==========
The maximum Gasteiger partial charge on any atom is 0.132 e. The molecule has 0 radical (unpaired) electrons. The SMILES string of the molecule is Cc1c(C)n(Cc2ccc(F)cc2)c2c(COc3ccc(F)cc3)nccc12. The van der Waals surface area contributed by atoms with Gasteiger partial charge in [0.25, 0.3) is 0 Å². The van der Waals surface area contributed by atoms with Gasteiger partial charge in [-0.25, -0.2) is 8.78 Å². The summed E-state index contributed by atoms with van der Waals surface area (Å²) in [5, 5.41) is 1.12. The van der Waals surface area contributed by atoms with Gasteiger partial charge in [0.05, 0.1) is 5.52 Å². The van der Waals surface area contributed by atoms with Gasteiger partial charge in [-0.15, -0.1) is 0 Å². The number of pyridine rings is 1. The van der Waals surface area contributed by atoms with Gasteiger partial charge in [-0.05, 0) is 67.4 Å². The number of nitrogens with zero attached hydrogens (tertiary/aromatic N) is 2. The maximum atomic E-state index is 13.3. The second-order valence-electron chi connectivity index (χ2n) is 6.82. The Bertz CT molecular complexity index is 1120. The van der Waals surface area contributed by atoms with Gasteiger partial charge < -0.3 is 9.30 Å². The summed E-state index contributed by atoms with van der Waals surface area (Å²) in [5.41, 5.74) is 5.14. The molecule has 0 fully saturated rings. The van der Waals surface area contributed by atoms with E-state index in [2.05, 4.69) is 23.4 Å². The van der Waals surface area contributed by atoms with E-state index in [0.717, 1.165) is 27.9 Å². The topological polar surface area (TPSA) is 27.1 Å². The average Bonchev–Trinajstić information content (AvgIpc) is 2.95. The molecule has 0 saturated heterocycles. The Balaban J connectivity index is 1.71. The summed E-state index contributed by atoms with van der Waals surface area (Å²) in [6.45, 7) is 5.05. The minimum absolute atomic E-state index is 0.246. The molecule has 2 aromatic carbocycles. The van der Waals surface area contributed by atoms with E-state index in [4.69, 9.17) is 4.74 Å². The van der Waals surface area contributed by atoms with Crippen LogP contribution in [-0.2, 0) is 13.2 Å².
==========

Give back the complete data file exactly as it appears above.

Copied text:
The maximum Gasteiger partial charge on any atom is 0.132 e. The molecule has 0 radical (unpaired) electrons. The SMILES string of the molecule is Cc1c(C)n(Cc2ccc(F)cc2)c2c(COc3ccc(F)cc3)nccc12. The van der Waals surface area contributed by atoms with Gasteiger partial charge in [0.25, 0.3) is 0 Å². The van der Waals surface area contributed by atoms with Gasteiger partial charge in [-0.25, -0.2) is 8.78 Å². The summed E-state index contributed by atoms with van der Waals surface area (Å²) in [5, 5.41) is 1.12. The van der Waals surface area contributed by atoms with Gasteiger partial charge in [0.05, 0.1) is 5.52 Å². The van der Waals surface area contributed by atoms with Gasteiger partial charge in [-0.15, -0.1) is 0 Å². The number of pyridine rings is 1. The van der Waals surface area contributed by atoms with Gasteiger partial charge in [-0.05, 0) is 67.4 Å². The number of nitrogens with zero attached hydrogens (tertiary/aromatic N) is 2. The maximum atomic E-state index is 13.3. The second-order valence-electron chi connectivity index (χ2n) is 6.82. The Bertz CT molecular complexity index is 1120. The van der Waals surface area contributed by atoms with Gasteiger partial charge < -0.3 is 9.30 Å². The summed E-state index contributed by atoms with van der Waals surface area (Å²) in [5.41, 5.74) is 5.14. The molecule has 0 fully saturated rings. The van der Waals surface area contributed by atoms with E-state index in [2.05, 4.69) is 23.4 Å². The van der Waals surface area contributed by atoms with E-state index in [0.717, 1.165) is 27.9 Å². The topological polar surface area (TPSA) is 27.1 Å². The average Bonchev–Trinajstić information content (AvgIpc) is 2.95. The molecule has 0 saturated heterocycles. The Balaban J connectivity index is 1.71. The summed E-state index contributed by atoms with van der Waals surface area (Å²) in [6.45, 7) is 5.05. The minimum absolute atomic E-state index is 0.246. The molecule has 2 aromatic carbocycles. The van der Waals surface area contributed by atoms with E-state index in [4.69, 9.17) is 4.74 Å². The van der Waals surface area contributed by atoms with Crippen LogP contribution in [-0.2, 0) is 13.2 Å².